Geraldine Ulmar (June 23, 1862 – August 13, 1932) was an American singer and actress, best known for her performances in soprano roles of the Gilbert and Sullivan operas with the D'Oyly Carte Opera Company.
Life and career
Ideal Opera and D'Oyly Carte years
In 1879, she made her professional debut in the role of Josephine in Gilbert and Sullivan's H.M.S. Pinafore, aboard a ship in a lake in Boston's Oakland Garden. She soon joined the Boston Ideal Opera Company and remained with the company as leading soprano for the next six years, singing roles in The Marriage of Figaro, The Bohemian Girl, Fra Diavolo, Giralda ou La nouvelle psyché by Adolphe Adam, The Chimes of Normandy, Fatinitza, Giroflé-Girofla, Czar and Carpenter, and in Gilbert and Sullivan operas.
Ulmar next was hired to play Yum-Yum in the D'Oyly Carte Opera Company's first American production of The Mikado, at the Fifth Avenue Theatre in New York, from 1885 to 1886, in a cast that included George Thorne (Ko-Ko), Courtice Pounds (Nanki-Poo), and Fred Billington (Pooh-Bah). She joined a D'Oyly Carte touring company in England, singing Yum-Yum and Josephine for a few months, then Yum-Yum in the German company, before returning to America in the summer of 1886. D'Oyly Carte released her to play for an American manager, John Stetson, at the end of 1886, for whom she played in Carte-approved productions in New York of Princess Ida (in the title role) and The Mikado (as Yum-Yum) and then in Boston in the title role of Patience.
In early 1887, Ulmar rejoined the D'Oyly Carte Opera Company in England, where she rehearsed the new Gilbert and Sullivan opera, Ruddygore (later renamed Ruddigore), played Rose Maybud in two matinee performances at the Savoy Theatre, and then returned to New York to play Rose in the American production. In May 1887, she returned to London to play Rose at the Savoy and remained there to play the soprano roles in the 1888 London revivals of Pinafore, The Pirates of Penzance (Mabel) and The Mikado. The Times wrote, in 1887, that "she is born to the manner of the peculiar form of art invented by [Gilbert and Sullivan]. Her voice, although not very powerful, is quite capable of dealing with the composer's short-skirted airs, and the occasional dose of sentiment ... is quite within her reach.... Miss Ulmar’s style must be called a little prononcé. Her accents in the music, her treatment of the dialogue, and most of all, her by-play, are coloured a trifle more highly than is altogether compatible with the very subdued and refined tone of the general picture, which forms one of the most attractive features of the genre. At the same time she eschews any approach to vulgarity". Ulmar originated the leading soprano roles of Elsie Maynard in The Yeomen of the Guard (1888), and Gianetta in The Gondoliers (1889) before leaving D'Oyly Carte in 1890.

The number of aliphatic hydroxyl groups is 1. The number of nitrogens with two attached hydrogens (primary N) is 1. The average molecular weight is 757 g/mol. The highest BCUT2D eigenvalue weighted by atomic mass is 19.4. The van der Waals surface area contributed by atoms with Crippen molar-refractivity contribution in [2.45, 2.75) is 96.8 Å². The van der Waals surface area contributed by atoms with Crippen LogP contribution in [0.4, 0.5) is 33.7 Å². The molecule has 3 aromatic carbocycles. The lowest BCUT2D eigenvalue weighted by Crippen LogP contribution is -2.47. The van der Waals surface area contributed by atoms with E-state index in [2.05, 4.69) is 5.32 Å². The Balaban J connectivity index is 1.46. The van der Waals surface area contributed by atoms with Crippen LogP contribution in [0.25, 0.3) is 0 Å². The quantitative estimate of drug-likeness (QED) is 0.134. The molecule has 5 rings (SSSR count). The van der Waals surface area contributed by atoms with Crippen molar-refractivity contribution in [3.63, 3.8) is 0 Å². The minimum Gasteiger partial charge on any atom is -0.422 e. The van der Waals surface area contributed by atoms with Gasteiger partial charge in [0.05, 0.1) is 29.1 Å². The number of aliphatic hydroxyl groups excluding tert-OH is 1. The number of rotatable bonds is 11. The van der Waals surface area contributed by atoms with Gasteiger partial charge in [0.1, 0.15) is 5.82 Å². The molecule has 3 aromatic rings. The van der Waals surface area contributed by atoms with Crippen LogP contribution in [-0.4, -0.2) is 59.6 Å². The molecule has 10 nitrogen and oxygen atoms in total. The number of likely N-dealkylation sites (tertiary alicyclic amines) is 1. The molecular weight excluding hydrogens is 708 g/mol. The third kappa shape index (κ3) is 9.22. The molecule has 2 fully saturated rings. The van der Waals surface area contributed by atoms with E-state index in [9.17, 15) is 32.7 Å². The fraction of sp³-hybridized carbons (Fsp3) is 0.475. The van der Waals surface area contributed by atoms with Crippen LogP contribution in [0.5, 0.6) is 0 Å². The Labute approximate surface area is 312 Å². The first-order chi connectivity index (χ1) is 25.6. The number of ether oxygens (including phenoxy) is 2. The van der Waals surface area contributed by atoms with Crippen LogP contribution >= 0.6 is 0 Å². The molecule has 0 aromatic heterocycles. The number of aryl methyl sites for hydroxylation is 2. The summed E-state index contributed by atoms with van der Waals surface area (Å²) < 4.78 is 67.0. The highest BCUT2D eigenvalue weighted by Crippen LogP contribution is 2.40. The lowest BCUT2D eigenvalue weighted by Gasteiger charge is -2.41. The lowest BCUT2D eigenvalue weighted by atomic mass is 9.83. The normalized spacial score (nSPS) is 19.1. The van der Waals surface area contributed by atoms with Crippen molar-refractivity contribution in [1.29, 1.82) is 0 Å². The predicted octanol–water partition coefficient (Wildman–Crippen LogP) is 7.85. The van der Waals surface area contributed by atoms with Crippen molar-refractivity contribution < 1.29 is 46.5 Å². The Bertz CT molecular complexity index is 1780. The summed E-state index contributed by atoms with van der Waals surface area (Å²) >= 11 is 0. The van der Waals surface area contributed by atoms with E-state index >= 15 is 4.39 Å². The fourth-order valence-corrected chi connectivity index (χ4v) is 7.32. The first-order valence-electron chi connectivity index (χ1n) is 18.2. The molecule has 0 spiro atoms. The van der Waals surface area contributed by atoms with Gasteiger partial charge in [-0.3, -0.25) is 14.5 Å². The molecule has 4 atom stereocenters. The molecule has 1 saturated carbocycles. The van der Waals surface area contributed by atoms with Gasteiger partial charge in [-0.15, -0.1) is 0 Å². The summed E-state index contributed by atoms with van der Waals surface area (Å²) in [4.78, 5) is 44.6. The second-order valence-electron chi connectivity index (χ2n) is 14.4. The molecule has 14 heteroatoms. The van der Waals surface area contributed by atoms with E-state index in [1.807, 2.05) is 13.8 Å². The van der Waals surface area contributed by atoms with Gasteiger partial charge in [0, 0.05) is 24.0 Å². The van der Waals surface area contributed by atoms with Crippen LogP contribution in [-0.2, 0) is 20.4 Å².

She remained in London to play Marton in La Cigale (1890–91) by Edmond Audran and F. C. Burnand, and next appeared as Teresa in W. S. Gilbert and Alfred Cellier's The Mountebanks (1892) and Guinevere Block in Little Christopher Columbus (1893–94). Beginning in 1896, she toured as O Mimosa San in The Geisha with George Edwardes's touring company. Her last stage role was Jane Jingle in Ladyland (1904). Ulmar then turned to teaching singing. Some of her students became well known, including Jose Collins and Evelyn Laye.
- Stone, David. Geraldine Ulmar, Who Was Who in the D'Oyly Carte, 23 December 2003, accessed 23 July 2013
- Article on Ulmar in The Theatre, dated 1 August 1887
- Gänzl, p. 275
- "The Savoy", The Times, 11 May 1887
- Ayre, Leslie (1972). The Gilbert & Sullivan Companion. London: W.H. Allen & Co Ltd.
- Gänzl, Kurt (1995). Gänzl's Book of the Broadway Musical: 75 Favorite Shows, from H.M.S. Pinafore to Sunset Boulevard. Schirmer. ISBN 0-02-870832-6.